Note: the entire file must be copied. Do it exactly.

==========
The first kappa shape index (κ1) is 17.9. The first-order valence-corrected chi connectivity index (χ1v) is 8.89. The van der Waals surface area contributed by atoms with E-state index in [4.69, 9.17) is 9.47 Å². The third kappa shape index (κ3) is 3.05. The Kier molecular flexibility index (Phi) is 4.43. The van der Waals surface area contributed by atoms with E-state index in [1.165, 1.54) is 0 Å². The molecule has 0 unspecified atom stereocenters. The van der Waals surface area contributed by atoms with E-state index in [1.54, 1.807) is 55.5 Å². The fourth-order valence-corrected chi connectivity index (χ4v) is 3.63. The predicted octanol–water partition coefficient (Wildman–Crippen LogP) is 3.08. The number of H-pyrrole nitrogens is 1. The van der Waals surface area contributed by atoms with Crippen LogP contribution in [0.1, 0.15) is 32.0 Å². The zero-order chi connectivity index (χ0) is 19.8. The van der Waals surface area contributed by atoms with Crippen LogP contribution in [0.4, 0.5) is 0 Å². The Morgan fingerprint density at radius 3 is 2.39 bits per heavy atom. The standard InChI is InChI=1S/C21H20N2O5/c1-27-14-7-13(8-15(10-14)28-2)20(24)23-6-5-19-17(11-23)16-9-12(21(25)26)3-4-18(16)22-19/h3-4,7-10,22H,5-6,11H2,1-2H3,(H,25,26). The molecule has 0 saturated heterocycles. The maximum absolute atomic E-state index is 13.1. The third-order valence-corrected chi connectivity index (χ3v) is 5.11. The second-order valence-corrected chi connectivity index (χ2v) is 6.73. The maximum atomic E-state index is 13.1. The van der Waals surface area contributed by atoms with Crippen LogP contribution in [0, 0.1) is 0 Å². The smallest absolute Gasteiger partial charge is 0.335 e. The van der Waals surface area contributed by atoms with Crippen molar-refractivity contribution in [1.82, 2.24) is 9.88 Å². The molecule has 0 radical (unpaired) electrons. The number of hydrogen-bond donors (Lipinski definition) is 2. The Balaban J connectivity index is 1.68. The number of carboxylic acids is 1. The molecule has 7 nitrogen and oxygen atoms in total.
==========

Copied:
The first kappa shape index (κ1) is 17.9. The first-order valence-corrected chi connectivity index (χ1v) is 8.89. The van der Waals surface area contributed by atoms with E-state index in [4.69, 9.17) is 9.47 Å². The third kappa shape index (κ3) is 3.05. The Kier molecular flexibility index (Phi) is 4.43. The van der Waals surface area contributed by atoms with E-state index in [1.165, 1.54) is 0 Å². The molecule has 0 unspecified atom stereocenters. The van der Waals surface area contributed by atoms with E-state index in [1.54, 1.807) is 55.5 Å². The fourth-order valence-corrected chi connectivity index (χ4v) is 3.63. The predicted octanol–water partition coefficient (Wildman–Crippen LogP) is 3.08. The number of H-pyrrole nitrogens is 1. The van der Waals surface area contributed by atoms with Crippen LogP contribution in [0.1, 0.15) is 32.0 Å². The zero-order chi connectivity index (χ0) is 19.8. The van der Waals surface area contributed by atoms with Crippen LogP contribution in [0.4, 0.5) is 0 Å². The Morgan fingerprint density at radius 3 is 2.39 bits per heavy atom. The standard InChI is InChI=1S/C21H20N2O5/c1-27-14-7-13(8-15(10-14)28-2)20(24)23-6-5-19-17(11-23)16-9-12(21(25)26)3-4-18(16)22-19/h3-4,7-10,22H,5-6,11H2,1-2H3,(H,25,26). The molecule has 0 saturated heterocycles. The maximum absolute atomic E-state index is 13.1. The third-order valence-corrected chi connectivity index (χ3v) is 5.11. The second-order valence-corrected chi connectivity index (χ2v) is 6.73. The maximum atomic E-state index is 13.1. The van der Waals surface area contributed by atoms with Crippen LogP contribution in [0, 0.1) is 0 Å². The smallest absolute Gasteiger partial charge is 0.335 e. The van der Waals surface area contributed by atoms with Crippen molar-refractivity contribution in [1.82, 2.24) is 9.88 Å². The molecule has 0 radical (unpaired) electrons. The number of hydrogen-bond donors (Lipinski definition) is 2. The Balaban J connectivity index is 1.68. The number of carboxylic acids is 1. The molecule has 7 nitrogen and oxygen atoms in total.